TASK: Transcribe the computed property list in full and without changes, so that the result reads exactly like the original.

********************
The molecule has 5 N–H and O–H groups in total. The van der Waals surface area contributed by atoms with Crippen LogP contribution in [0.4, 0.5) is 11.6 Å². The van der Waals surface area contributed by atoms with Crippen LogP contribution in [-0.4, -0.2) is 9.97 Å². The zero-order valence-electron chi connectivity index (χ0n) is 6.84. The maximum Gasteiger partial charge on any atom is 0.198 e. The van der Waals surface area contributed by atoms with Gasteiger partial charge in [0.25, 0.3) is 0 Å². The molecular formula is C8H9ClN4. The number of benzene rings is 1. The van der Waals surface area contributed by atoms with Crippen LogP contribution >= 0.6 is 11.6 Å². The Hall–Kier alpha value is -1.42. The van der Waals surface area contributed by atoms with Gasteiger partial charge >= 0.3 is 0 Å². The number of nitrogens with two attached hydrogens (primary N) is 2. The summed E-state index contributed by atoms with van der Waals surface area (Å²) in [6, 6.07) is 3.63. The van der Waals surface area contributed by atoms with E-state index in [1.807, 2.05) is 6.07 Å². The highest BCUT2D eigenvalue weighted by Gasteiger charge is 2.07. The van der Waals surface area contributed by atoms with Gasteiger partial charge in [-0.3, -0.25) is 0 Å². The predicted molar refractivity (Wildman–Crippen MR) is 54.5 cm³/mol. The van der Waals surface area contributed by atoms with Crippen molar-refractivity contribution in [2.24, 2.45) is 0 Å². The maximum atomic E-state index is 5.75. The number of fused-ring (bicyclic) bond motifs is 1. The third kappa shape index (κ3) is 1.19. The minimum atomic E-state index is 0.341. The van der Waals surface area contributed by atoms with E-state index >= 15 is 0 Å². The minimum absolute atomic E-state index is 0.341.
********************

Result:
The molecule has 5 N–H and O–H groups in total. The van der Waals surface area contributed by atoms with Crippen LogP contribution in [0.4, 0.5) is 11.6 Å². The van der Waals surface area contributed by atoms with Crippen LogP contribution in [-0.4, -0.2) is 9.97 Å². The zero-order valence-electron chi connectivity index (χ0n) is 6.84. The maximum Gasteiger partial charge on any atom is 0.198 e. The van der Waals surface area contributed by atoms with Gasteiger partial charge in [0.25, 0.3) is 0 Å². The molecular formula is C8H9ClN4. The number of benzene rings is 1. The van der Waals surface area contributed by atoms with Crippen LogP contribution >= 0.6 is 11.6 Å². The Hall–Kier alpha value is -1.42. The van der Waals surface area contributed by atoms with Gasteiger partial charge >= 0.3 is 0 Å². The number of nitrogens with two attached hydrogens (primary N) is 2. The summed E-state index contributed by atoms with van der Waals surface area (Å²) in [6, 6.07) is 3.63. The van der Waals surface area contributed by atoms with E-state index in [1.807, 2.05) is 6.07 Å². The highest BCUT2D eigenvalue weighted by Gasteiger charge is 2.07. The van der Waals surface area contributed by atoms with Gasteiger partial charge in [-0.3, -0.25) is 0 Å². The predicted molar refractivity (Wildman–Crippen MR) is 54.5 cm³/mol. The van der Waals surface area contributed by atoms with Crippen molar-refractivity contribution in [2.24, 2.45) is 0 Å². The maximum atomic E-state index is 5.75. The number of fused-ring (bicyclic) bond motifs is 1. The third kappa shape index (κ3) is 1.19. The minimum atomic E-state index is 0.341. The van der Waals surface area contributed by atoms with E-state index >= 15 is 0 Å². The minimum absolute atomic E-state index is 0.341.